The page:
French MP urges colleagues to be careful in their views over Karabakh conflict
The call for recognition of the independence of Nagorno Karabakh contradicts France's international and bilateral obligations and therefore cannot be accepted by those who respect international law, Jerome Lambert wrote in his letter to protest views of his colleagues from the Socialist Party on the Nagorno Karabakh conflict, Trend reports.
According to Lambert, France has committed itself to the UN Security Council resolutions, and any new diplomatic position will lead to the recognition of many separatist territories, such as Transnistria (Moldova) or South Ossetia (Georgia), this makes his country return to international obligations.
“The principles of international law established by the resolutions of the UN Security Council must remain our compass in relation to Nagorno Karabakh. Moreover, this is the unchanging position of French diplomacy for decades,” he noted.
Protesting against the text on the situation in Nagorno Karabakh at the National Bureau of the Socialist Party of France, the MP called on French politicians not to obey the dictates of a group of Armenian extremists, to be careful when making any decisions and think about their consequences.
He also pointed out that the views of his colleagues on Nagorno Karabakh completely contradict the international and bilateral obligations of France, and also violate a number of principles of international law, in particular, the principle of inviolability of borders.
The MP reminded the fact of recognition of Azerbaijan’s sovereignty over Nagorno Karabakh and other territories, occupied by Armenia since 1993, by the UN, as well as the essence of the Treaty of Friendship, Understanding, and Cooperation, signed between France and Azerbaijan in December 1993.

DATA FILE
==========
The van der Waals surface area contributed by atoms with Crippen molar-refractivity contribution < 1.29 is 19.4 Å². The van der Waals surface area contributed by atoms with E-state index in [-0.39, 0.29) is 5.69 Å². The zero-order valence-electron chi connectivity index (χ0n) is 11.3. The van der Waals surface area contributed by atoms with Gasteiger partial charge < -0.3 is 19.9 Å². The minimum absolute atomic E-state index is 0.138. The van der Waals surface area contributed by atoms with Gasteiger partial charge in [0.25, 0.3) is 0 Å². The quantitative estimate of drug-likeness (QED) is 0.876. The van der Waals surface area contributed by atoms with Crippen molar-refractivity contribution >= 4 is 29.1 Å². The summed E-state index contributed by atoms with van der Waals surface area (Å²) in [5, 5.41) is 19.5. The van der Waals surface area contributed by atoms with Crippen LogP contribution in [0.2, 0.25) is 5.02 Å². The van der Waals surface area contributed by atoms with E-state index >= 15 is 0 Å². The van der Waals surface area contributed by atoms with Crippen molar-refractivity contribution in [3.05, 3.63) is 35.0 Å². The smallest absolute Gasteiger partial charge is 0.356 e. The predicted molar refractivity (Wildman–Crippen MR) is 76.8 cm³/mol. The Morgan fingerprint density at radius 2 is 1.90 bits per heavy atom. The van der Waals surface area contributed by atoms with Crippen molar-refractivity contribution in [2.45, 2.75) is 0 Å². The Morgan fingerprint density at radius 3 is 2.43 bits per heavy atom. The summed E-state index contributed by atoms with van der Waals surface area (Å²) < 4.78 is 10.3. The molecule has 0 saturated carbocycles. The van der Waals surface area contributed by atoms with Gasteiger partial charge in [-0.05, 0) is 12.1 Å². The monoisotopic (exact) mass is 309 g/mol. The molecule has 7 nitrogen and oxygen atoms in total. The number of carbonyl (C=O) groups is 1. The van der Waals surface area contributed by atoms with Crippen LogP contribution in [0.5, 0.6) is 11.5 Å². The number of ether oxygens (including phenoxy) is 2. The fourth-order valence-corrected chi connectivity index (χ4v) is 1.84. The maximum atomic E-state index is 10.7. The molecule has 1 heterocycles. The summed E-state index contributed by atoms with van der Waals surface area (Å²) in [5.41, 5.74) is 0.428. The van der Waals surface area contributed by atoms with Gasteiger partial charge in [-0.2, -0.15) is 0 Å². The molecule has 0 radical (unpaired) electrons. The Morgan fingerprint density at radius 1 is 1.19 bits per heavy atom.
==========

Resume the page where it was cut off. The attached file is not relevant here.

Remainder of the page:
He said that the principles of international law enshrined in the UN Security Council resolutions must remain a mandatory foundation for the position on Nagorno Karabakh.
Lambert also stressed that France must fulfill its obligations undertaken at the international level and not threaten the media, not put pressure on the relevant structures, as well as election-related officials, even under pressure from the influential French community of Armenian origin.
"I receive thousands of messages with insults and threats against my family members, including death threats. All these insults and threats are aimed at dissuading me from reminding the position of French diplomacy," the MP wrote.
As he emphasized, although he is aware of the ties of some employees of the polling authorities with the Armenian community, the Socialist Party mustn’t be appropriated by the Armenians who constantly make nationalist statements, ignoring international law.
"If we want France to take a worthy diplomatic position in this and other parts of the world, we mustn’t accept and pay attention to the views dictated by the essentially rather extremist Armenian group. If we don’t want a ceasefire, what do we want instead?! Eternal war? " Lambert wrote addressing his colleagues and calling on them to ensure peace and prosperity to the inhabitants of the region within the framework of international law.